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Existing UPC

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Return to **BarcodeProcedures**:<br>
One of the most common questions I receive has to do with the existing UPC or
EAN barcodes that are on some bottles. You can indeed
[ scan a UPC/EAN onto this screen]
to find/add a wine without touching the keyboard. When it works this is a nice
time saver. However, as of September, 2011, January, 2012, the CellarTracker
database has 1,120,000 1,208,184 wines, the largest wine database in the world.
For most users ~99% of their wine is already represented. Of these 1.1 1.2
million wines, users have entered ~95,000 ~103,000 UPC/EAN codes. So while
scanning a UPC may save you a few keystrokes, it is almost always the case that
typing one or two keywords from the label will find you your wine. My advice is
to put down the scanner and pick up the keyboard...
Alas, UPC/EAN is not a panacea (there are other products which pretend that it 
is), as there are significant issues with their application in the wine 
  * **Many wines do not have UPC/EAN codes:** Many older releases do not have 
codes, and many newer releases from smaller wineries do not have codes.
  * **The same wine can have many barcodes:** For foreign wines, each importer 
can set their own code. Also, different sizes, different releases of 
non-vintage wines, all can have different codes. These are all valid reasons.
  * **The same UPC/EAN can be used for many wines:** In some cases the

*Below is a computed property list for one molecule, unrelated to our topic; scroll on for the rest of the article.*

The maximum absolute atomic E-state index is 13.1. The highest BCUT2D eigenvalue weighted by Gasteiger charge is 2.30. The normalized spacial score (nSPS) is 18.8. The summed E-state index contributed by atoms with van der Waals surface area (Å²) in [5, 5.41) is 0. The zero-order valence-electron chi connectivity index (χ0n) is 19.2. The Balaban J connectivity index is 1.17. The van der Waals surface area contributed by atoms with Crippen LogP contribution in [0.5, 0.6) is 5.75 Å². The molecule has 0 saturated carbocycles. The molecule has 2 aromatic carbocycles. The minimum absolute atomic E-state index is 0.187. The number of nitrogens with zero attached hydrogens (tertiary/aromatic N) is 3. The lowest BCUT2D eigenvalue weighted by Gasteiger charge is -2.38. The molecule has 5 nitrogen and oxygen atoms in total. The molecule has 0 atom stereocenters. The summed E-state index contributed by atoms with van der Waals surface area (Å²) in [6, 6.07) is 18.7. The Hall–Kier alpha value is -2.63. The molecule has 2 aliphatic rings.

producers and importers are sloppy (unintentionally or otherwise) about 
ensuring that each new wine gets its own code. Unfortunately this means that a 
Cabernet and a Merlot from the same producer, despite being separate wines, may 
bear the same code. More likely, vintage variations are often glossed over.
All this to say that UPC/EAN is not living up to its potential when it comes to 
By the way, the recommended CipherLab scanners do have one configuration issue 
that is easily addressed. By default the Cipherlab scanners are set to convert 
12-digit UPC (US-only) to 13-digit EAN codes by appending a leading 0. However 
this can cause mis-recognition on CellarTracker. The Cipherlab website has the 
configuration manual for all of their handheld scanners.  Print out the pages 
and do the following:
  1. Scan <Enter Setup>
  1. Locate the UPC-A settings in your manual, under Convert to EAN-13 Scan 
  1. Scan <Update>
This will remove your leading 0 when dealing with UPC barcodes.  As for the 
Cipherlab manuals, they are a bit technical because CipherLab is actually an 
OEM manufacturer.<br>

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Edited January 19, 2012 (hide diff)